Golf Industry Central Summer 2012 - Page 18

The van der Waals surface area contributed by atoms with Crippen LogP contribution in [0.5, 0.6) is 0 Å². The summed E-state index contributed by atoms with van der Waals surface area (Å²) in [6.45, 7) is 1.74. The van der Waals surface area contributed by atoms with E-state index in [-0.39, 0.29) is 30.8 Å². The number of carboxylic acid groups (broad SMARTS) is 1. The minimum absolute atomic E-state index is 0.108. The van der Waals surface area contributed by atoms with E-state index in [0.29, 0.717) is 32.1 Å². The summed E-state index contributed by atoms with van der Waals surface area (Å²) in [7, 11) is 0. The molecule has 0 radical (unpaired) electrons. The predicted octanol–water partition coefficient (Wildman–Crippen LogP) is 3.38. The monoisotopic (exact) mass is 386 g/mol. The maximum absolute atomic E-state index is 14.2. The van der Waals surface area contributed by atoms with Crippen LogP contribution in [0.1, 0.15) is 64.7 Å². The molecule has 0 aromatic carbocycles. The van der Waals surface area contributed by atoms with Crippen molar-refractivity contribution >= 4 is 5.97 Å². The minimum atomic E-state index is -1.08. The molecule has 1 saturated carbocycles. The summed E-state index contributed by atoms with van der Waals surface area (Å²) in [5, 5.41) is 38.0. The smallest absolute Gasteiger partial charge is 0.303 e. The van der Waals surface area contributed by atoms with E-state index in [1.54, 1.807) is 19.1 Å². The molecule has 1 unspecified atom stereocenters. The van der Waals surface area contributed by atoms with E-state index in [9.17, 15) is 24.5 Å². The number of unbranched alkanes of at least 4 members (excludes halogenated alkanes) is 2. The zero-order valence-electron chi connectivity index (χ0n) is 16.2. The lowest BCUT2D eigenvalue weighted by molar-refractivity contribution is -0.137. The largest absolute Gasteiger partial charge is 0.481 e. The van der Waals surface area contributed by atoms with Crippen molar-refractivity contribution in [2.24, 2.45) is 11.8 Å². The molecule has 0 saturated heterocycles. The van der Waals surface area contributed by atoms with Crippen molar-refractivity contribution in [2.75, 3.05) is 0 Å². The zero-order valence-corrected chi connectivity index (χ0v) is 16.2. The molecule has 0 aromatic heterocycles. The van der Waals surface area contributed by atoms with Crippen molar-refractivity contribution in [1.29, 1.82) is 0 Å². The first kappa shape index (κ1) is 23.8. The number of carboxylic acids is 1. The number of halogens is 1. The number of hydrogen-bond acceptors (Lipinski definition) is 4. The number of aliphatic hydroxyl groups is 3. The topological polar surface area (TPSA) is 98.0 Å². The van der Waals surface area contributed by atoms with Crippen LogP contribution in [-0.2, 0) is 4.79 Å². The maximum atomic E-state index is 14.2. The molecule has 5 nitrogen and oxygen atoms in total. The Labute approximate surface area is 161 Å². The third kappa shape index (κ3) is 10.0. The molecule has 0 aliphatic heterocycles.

MAX MASON By David Newbery It wasn’t supposed to end this way. Max Mason’s premature resignation as general manager at Nudgee Golf Club caught club members and some golf industry figures by surprise. Unfortunately, Mason had little choice following ongoing health issues. “The timing of my retirement has been brought forward from the originally anticipated date as the direct result of a number of ongoing pulmonary and cardio health issues – more recently diagnosis of a ‘Meningioma’,” Mason wrote in his resignation letter to the club’s board. A popular manager and a well-respected figure in the golfing industry, Mason said he was looking forward to spending time with his family and two grandsons. While this is good news for his family, December 31 will be a sad day for Mason, who has dedicated the past 17-and-a-half years to his beloved golf club. “Basically, I have been a workaholic and I have spent most of my time at the club,” he said. “I very rarely play golf but health permitting I would like to think I will get a game of golf in after I retire.” Mason arrived at Nudgee Golf Club on July 3, 1995 following a four-year stint at general manager at Toowoomba Golf Club (Middle Ridge). Prior to that, he worked in the racing industry in NSW, Tasmania and Queensland. In Queensland, Mason was general manager of the Greyhound Control Board for 11 years. During his reign at Nudgee, Mason played a leading role in setting up the Golf Management Australia (GMA) – a professional organisation servicing the needs of managers. “Previously, GMA was run by the state associations and we’d run conferences on a rotational basis,” said Mason, who was the inaugural president. “In 2005, Gary Thomas (Lake Karrinyup), Don Will (Royal Adelaide) and I were charged with taking it through to a registered body as a national organisation. “We got it done and it came to fruition at our conference at Palm Meadows in 2007. It’s been a resounding success. “Our first conference run by a national board was in Perth 16 has left the building in 2009 and we had our next conference in Melbourne in 2011. The last three conferences were the best three we ever had.” NSW Golf Club general manager David Burton succeeded Mason as president when he stood down at the 2009 conference. Mason agreed to an interview with Golf Industry Central and talked about a number of subjects concerning the golf industry. What are your views of golf industry at present? I think the industry is quite strong, but it’s probably singing out for another champion (ala Greg Norman). In the last decade, there has been an impact on work/life balance between family, work and social activities. It’s had an impact on most clubs. When there is less disposable income, the luxuries tend to go by the board. That includes a company’s capacity to put on corporate golf days, which 10 years ago attracted fields of 140 and now it’s around 100. It’s the same with people playing social golf. The clubs have to keep themselves relevant to the needs of society at any given time. How do you compare the golf industry now compared to when you started in the early 1990s? When I first started, Greg Norman was the beacon, which attracted people to golf. There have been plenty of great players since, but I don’t think they had the image and the charisma of Greg Norman. What is the greatest challenge running a golf club, particularly one with 36 holes? It’s keeping the balance between providing the correct facility that members pay for at a traditional golf club and balancing that with revenue generation by way of corporate golf, soc X[